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J. Kuuliala
Childhood Disability and Social Integration in the Middle Ages
Constructions of Impairments in Thirteenth- and Fourteenth-Century Canonization Processes

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XIV+380 p., 4 b/w tables, 156 x 234 mm, 2016
ISBN: 978-2-503-55185-2
Languages: English
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Retail price: EUR 100,00 excl. tax
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Online content: http://www.brepolsonline.net/action/showBook?doi=10.1484/M.HDL-EB.5.106072
In this volume, testimonies from medieval canonization processes are (for the first time) systematically used as sources for the study of medieval attitudes and everyday life concerning physical impairments, particularly of children.

This volume offers new insights into medieval disability studies by analysing miracle testimonies from canonization processes as sources for the study of medieval attitudes to and understanding of childhood physical impairments: how they were defined, and the social consequences of childhood disability on the family, on the community, and on children themselves.

In these texts, laypeople from different social groups carefully described events leading to children’s miraculous cures of physical impairments, as well as the conditions themselves. They thus provide an exceptionally rich (yet hitherto unexplored) window into the ways in which medieval society defined, explained, and understood children’s impairments.

Besides simply describing disabilities and miraculous cures, these testimonies also reveal various aspects of everyday experiences and communal attitudes towards impaired children. The few testimonies by the children themselves offer fascinating insights into personal experiences of physical disability and how disability affected a child’s socialization and the formation of identity.

This study thus aims to tease apart the often-complex ways in which medieval society both viewed physical differences and how it chose to (re)construct these differences in the discourse of the miraculous, as well as in everyday life.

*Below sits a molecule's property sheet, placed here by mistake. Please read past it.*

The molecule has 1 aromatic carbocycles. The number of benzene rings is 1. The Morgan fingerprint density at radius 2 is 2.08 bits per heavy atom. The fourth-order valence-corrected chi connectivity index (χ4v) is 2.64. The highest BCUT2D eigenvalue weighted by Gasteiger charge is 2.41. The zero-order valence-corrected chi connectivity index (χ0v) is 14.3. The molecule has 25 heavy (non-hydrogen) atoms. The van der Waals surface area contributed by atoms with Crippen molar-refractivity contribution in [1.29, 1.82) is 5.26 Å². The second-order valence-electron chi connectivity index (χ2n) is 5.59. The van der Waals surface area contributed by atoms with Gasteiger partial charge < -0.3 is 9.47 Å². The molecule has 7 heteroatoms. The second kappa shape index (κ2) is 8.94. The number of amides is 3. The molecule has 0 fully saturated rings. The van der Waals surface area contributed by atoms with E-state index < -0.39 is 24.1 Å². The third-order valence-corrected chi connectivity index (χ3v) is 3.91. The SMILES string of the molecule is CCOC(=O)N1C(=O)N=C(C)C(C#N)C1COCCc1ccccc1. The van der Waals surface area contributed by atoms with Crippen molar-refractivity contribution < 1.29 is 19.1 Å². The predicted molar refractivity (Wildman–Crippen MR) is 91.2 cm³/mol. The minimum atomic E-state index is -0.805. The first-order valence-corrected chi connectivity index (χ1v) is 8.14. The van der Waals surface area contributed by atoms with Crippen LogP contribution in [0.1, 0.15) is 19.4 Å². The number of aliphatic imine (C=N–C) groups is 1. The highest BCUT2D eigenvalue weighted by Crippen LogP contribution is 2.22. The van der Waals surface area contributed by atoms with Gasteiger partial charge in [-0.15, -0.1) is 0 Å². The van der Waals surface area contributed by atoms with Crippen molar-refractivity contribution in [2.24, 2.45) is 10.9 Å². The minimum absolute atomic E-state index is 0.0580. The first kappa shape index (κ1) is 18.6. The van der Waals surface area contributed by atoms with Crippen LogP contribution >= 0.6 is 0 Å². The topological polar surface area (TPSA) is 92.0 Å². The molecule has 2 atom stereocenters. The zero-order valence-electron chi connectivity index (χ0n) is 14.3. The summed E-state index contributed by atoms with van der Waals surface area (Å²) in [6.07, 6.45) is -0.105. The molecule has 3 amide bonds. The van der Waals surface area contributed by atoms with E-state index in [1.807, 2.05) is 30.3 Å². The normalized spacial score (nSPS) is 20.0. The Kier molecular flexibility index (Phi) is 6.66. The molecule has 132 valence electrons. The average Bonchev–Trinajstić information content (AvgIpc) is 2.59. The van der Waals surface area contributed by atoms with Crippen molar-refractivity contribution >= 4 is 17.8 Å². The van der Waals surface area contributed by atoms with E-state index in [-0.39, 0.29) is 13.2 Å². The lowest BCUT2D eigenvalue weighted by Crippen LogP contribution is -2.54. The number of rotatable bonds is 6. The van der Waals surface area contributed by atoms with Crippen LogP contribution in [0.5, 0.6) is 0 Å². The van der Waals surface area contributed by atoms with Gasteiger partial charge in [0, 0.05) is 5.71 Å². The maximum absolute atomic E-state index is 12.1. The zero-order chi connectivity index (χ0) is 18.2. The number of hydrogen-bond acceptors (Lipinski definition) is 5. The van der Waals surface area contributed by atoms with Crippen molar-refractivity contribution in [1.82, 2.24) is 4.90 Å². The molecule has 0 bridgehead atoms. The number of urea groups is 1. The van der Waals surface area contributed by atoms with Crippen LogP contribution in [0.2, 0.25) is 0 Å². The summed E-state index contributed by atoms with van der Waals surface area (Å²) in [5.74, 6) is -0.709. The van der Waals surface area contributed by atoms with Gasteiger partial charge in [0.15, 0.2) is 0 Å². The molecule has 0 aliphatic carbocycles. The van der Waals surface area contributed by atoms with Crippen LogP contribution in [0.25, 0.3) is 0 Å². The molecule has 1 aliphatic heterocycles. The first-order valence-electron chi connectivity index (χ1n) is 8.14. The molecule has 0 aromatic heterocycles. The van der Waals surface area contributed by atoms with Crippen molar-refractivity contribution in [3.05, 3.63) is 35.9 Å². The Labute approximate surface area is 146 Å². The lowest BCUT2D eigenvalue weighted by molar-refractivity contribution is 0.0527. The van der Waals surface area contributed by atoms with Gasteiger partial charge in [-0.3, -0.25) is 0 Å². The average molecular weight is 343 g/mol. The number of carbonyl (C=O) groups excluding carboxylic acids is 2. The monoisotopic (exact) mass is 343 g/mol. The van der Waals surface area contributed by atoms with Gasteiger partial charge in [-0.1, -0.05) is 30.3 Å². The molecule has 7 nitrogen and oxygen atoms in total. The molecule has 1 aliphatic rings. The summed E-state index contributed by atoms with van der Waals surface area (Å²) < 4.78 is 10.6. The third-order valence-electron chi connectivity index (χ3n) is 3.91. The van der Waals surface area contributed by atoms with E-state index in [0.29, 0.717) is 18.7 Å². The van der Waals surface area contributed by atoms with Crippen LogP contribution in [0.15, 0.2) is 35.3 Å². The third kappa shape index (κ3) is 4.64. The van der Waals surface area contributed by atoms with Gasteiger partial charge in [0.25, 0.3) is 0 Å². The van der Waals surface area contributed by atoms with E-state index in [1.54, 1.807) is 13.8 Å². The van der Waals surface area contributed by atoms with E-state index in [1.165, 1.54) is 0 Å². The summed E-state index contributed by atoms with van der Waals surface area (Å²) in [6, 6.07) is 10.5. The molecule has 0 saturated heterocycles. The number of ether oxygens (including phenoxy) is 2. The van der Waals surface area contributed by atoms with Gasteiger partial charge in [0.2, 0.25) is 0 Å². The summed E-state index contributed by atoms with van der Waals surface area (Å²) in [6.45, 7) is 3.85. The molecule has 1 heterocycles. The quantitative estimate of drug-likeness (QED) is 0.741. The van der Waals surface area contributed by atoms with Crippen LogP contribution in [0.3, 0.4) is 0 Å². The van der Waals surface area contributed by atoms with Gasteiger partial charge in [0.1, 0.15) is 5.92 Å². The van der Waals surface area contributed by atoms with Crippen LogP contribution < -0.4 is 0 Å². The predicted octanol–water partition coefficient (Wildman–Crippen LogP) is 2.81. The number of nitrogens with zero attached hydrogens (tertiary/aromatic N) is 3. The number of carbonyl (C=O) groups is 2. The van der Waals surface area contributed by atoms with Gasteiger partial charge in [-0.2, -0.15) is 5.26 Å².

Table of Contents

Introduction

Chapter 1: Family and the Conceptions of Impairment

Chapter 2: Community and the Impaired Child

Chapter 3: Reconstructing Lived Experience

Chapter 4: Conclusions: Impairment and Social Inclusion

Bibliography

Review

“I highly recommend Kuuliala's study of childhood. This work is well written and well researched. It has deep references and notes with translations of quotes and a good bibliography, making it accessible for advanced undergraduates. The book would fit comfortably in a classroom setting of medieval studies, gender studies, and the history of medieval health, religion, disabilities, family, or childhood. This work perceptively and sensitively examines the interplay between saints, the Church, children, and their families.” (Wendy J. Turner, in Sehepunkte, 17/4, 2017)

Interest Classification:
Religion (including History of Religion) & Theology
Christian devotion & forms of religious expression
Sciences & Technology
Medicine
Medieval & Renaissance History (c.400-1500)
Medieval European history (400-1500) : main subdisciplines
Social & economic history

This publication is also distributed by: ISD, Marston
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